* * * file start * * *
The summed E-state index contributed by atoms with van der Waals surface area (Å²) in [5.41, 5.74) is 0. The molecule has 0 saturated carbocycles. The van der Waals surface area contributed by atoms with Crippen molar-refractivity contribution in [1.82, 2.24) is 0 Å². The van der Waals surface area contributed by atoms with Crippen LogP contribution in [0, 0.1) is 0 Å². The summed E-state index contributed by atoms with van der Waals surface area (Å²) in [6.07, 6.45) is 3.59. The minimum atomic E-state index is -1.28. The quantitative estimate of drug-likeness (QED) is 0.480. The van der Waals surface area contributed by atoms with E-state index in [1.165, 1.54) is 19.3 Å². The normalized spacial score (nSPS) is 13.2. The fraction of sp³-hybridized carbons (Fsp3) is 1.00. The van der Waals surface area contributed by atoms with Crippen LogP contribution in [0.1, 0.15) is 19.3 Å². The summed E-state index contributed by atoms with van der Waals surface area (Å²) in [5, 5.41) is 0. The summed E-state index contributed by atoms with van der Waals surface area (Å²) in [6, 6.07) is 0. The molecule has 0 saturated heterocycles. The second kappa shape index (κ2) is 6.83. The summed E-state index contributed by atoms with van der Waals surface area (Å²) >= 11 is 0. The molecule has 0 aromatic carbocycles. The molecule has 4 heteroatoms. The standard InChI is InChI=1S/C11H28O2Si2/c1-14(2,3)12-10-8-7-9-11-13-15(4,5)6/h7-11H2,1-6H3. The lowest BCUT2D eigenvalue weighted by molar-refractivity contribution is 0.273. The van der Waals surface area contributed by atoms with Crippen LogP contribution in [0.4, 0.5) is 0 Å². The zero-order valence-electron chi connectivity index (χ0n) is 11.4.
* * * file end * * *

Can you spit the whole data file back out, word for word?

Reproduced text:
The summed E-state index contributed by atoms with van der Waals surface area (Å²) in [5.41, 5.74) is 0. The molecule has 0 saturated carbocycles. The van der Waals surface area contributed by atoms with Crippen molar-refractivity contribution in [1.82, 2.24) is 0 Å². The van der Waals surface area contributed by atoms with Crippen LogP contribution in [0, 0.1) is 0 Å². The summed E-state index contributed by atoms with van der Waals surface area (Å²) in [6.07, 6.45) is 3.59. The minimum atomic E-state index is -1.28. The quantitative estimate of drug-likeness (QED) is 0.480. The van der Waals surface area contributed by atoms with E-state index in [1.165, 1.54) is 19.3 Å². The normalized spacial score (nSPS) is 13.2. The fraction of sp³-hybridized carbons (Fsp3) is 1.00. The van der Waals surface area contributed by atoms with Crippen LogP contribution in [0.1, 0.15) is 19.3 Å². The summed E-state index contributed by atoms with van der Waals surface area (Å²) in [5, 5.41) is 0. The summed E-state index contributed by atoms with van der Waals surface area (Å²) in [6, 6.07) is 0. The molecule has 0 saturated heterocycles. The second kappa shape index (κ2) is 6.83. The summed E-state index contributed by atoms with van der Waals surface area (Å²) >= 11 is 0. The molecule has 0 aromatic carbocycles. The molecule has 4 heteroatoms. The standard InChI is InChI=1S/C11H28O2Si2/c1-14(2,3)12-10-8-7-9-11-13-15(4,5)6/h7-11H2,1-6H3. The lowest BCUT2D eigenvalue weighted by molar-refractivity contribution is 0.273. The van der Waals surface area contributed by atoms with Crippen LogP contribution in [0.4, 0.5) is 0 Å². The zero-order valence-electron chi connectivity index (χ0n) is 11.4.